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Wes Nelson:

Letting the Music Do the Talking

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Having spent the last few years in the media spotlight following his appearance on 2018’s Love Island and various television and radio appearances since then, Wes Nelson has recently taken the plunge into his lifelong passion for creating music. The former Muay Thai champion and nuclear system design engineer tells tells us here about the release of his first two singles ‘Nice To Meet Ya’ and See Nobody. In keeping with this month’s theme, we also touch on wellbeing and his interpretation of the word.

How have you found lockdown in general, has it served as a creative time for you? 

Creatively and career-wise it’s been amazing but socially not so great. You don’t have the freedom of going out and seeing your family and friends and I'm a family man, so I do miss them a lot as they live up north and in London. In terms of my career and what I’ve been doing creatively, it’s been great. It’s taken away all distractions like clubs and going out too much and just let me isolate and focus on music.

Your  career has  fluctuated quite a bit, was music always the end goal or is it a  recent passion?

Making music and being a singer has forever been my life goal. If you look on my Instagram, you’ll see pictures of me when I was three years old with guitars and karaoke. They were my first ever gift and I think every Christmas and birthday since then I’ve had something music related. The only thing that has changed is the confidence that I have gained over the past two or three years. I never wanted to be a television or radio star, these things have just shown themselves. Love Island, for example, was nine weeks of my life whereas 20-odd years before that that I was planning to do other things. It’s then difficult to show the world that I did want to become a singer, but that can only ever be proven with the music and I’m just happy to be doing that now. I could have gone into TV this year and it would have been my greatest year financially, but I turned them down blind, not knowing that I was going to sign a record deal, because I just wanted to do music.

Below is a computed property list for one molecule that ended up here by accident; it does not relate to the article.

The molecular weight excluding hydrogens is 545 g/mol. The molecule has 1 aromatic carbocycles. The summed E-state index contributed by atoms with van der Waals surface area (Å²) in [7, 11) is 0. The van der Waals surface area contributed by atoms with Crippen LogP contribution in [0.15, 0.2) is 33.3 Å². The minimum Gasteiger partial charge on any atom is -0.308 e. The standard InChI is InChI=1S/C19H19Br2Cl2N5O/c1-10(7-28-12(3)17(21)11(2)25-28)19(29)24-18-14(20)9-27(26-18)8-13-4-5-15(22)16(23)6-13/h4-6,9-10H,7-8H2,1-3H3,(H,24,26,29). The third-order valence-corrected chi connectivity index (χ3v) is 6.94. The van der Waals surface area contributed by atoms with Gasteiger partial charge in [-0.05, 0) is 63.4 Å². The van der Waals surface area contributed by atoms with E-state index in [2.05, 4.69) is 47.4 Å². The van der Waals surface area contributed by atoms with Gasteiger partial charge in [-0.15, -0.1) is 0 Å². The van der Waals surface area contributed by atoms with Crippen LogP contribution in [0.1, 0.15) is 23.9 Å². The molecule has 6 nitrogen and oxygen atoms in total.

That’s the only way to get on the right path sometimes, just turning everything else down and going in the direction you want to go in.

And in the end, it paid off and I’m happy.

Was there anyone in particular who inspired you in music when you were younger? 

I’ve always wanted it. I’ve always wanted to sing, be out on stage and perform for people but my biggest inspiration from early on was probably Ne-Yo. I loved him so much and all old school R&B – Mario, Usher, Chris Brown. Now it’s just finding a way to stitch that in with UK music and put R&B, hip-hop and grime into a melting pot and make that my sound.

Who are you listening to at the moment?

I get obsessed with songs very quickly and then rinse them until they’re not good anymore. I’m loving Saint Jhn at the moment – he’s incredible. Jevon; his voice and tones are amazing and he’s killing it right now. I’m also loving Dave who’s just realised two new songs and his lyricisms are unmatched. 

Upon  the  initial release of ‘See Nobody’, you  didn't  tell anyone that it was your music, why was that? 

I didn’t want people to say ‘he’s just shouted that he’s doing music from the rooftops.’ I didn’t want my following to be the contributing factor to the music doing well; I wanted the music to do the talking. It grew organically. It didn’t spike, it went all the way through the charts and that’s what I wanted: to be respected for the music and not get discredited because of the following. 

The emergence of TikTok has meant that while no one’s in clubs hearing music right now, it serves as an alternative way for it to circulate – have you been seeing a lot of that?

It’s flying on TikTok at the moment, and everyone is doing the dances. It’s a weird that we have official dances for a song but it’s a thing now! There are over 10,0000 videos on ‘Nice To Meet Ya’ already and ‘See Nobody’ did 25,0000. I definitely know what you mean about the alternative to clubs, I’m just happy to see people dancing and enjoying the songs.  It will be nice to have clubs back and see people enjoying it that way but it’s coming. We move.

This issue is our wellness edition, what is your definition of wellbeing?

For me, I think it’s being internally happy, intrinsically motivated and have your own goals. It’s easier said than done but as soon as you’ve mastered being comfortable in yourself as opposed to being controlled by others, you can start to be happy. When you start setting your own goals instead of those people have set for you, then you become happy with yourself because you set them, and you achieved them. When you step back and think ‘what do I want to do?’ you feel so much more fulfilled.

What’s  next in the pipeline for you?

It’s just pure music – I'm going to have so many songs coming out, I’ve got a couple of features and maybe a little EP. Completely chocker with music – for the rest of my life hopefully! We’ll see where it goes. I want to do some live stuff this year – it’s already in the pipeline and I’m so gassed to get out on stage and see people face-to-face and feel it properly. I think it will hit home then.

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